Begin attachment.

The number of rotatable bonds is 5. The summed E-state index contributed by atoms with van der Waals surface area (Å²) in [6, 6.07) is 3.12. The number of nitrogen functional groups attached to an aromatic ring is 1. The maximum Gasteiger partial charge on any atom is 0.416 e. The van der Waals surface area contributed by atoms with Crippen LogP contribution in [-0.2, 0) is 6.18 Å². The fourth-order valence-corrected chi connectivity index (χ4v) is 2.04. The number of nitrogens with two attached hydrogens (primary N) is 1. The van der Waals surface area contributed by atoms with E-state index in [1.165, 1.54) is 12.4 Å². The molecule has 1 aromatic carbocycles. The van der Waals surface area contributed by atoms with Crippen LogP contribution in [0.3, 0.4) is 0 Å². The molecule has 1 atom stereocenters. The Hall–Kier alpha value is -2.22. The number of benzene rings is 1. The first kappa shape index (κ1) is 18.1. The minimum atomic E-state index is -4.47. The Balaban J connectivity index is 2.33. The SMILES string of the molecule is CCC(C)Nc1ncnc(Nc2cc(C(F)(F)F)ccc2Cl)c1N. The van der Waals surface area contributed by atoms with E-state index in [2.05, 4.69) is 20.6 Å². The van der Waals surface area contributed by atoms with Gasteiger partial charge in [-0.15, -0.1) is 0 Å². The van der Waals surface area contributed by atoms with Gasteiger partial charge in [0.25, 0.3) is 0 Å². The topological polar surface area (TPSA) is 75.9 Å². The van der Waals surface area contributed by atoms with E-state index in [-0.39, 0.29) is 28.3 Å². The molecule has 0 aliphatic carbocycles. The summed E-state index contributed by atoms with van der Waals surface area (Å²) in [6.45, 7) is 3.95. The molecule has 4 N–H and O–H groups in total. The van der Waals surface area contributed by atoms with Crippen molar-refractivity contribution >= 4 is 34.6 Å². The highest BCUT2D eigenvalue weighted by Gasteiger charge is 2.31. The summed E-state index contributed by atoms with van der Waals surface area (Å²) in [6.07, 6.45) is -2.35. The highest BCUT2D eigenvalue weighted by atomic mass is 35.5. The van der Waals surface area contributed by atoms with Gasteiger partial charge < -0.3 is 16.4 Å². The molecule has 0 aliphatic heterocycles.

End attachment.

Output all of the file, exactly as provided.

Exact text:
The number of rotatable bonds is 5. The summed E-state index contributed by atoms with van der Waals surface area (Å²) in [6, 6.07) is 3.12. The number of nitrogen functional groups attached to an aromatic ring is 1. The maximum Gasteiger partial charge on any atom is 0.416 e. The van der Waals surface area contributed by atoms with Crippen LogP contribution in [-0.2, 0) is 6.18 Å². The fourth-order valence-corrected chi connectivity index (χ4v) is 2.04. The number of nitrogens with two attached hydrogens (primary N) is 1. The van der Waals surface area contributed by atoms with E-state index in [1.165, 1.54) is 12.4 Å². The molecule has 1 aromatic carbocycles. The van der Waals surface area contributed by atoms with Crippen LogP contribution in [0.3, 0.4) is 0 Å². The molecule has 1 atom stereocenters. The Hall–Kier alpha value is -2.22. The number of benzene rings is 1. The first kappa shape index (κ1) is 18.1. The minimum atomic E-state index is -4.47. The Balaban J connectivity index is 2.33. The SMILES string of the molecule is CCC(C)Nc1ncnc(Nc2cc(C(F)(F)F)ccc2Cl)c1N. The van der Waals surface area contributed by atoms with E-state index in [2.05, 4.69) is 20.6 Å². The van der Waals surface area contributed by atoms with Gasteiger partial charge in [-0.15, -0.1) is 0 Å². The van der Waals surface area contributed by atoms with Gasteiger partial charge in [0.25, 0.3) is 0 Å². The topological polar surface area (TPSA) is 75.9 Å². The van der Waals surface area contributed by atoms with E-state index in [-0.39, 0.29) is 28.3 Å². The molecule has 0 aliphatic carbocycles. The summed E-state index contributed by atoms with van der Waals surface area (Å²) in [6.45, 7) is 3.95. The molecule has 4 N–H and O–H groups in total. The van der Waals surface area contributed by atoms with Crippen molar-refractivity contribution >= 4 is 34.6 Å². The highest BCUT2D eigenvalue weighted by Gasteiger charge is 2.31. The summed E-state index contributed by atoms with van der Waals surface area (Å²) in [6.07, 6.45) is -2.35. The highest BCUT2D eigenvalue weighted by atomic mass is 35.5. The van der Waals surface area contributed by atoms with Gasteiger partial charge < -0.3 is 16.4 Å². The molecule has 0 aliphatic heterocycles.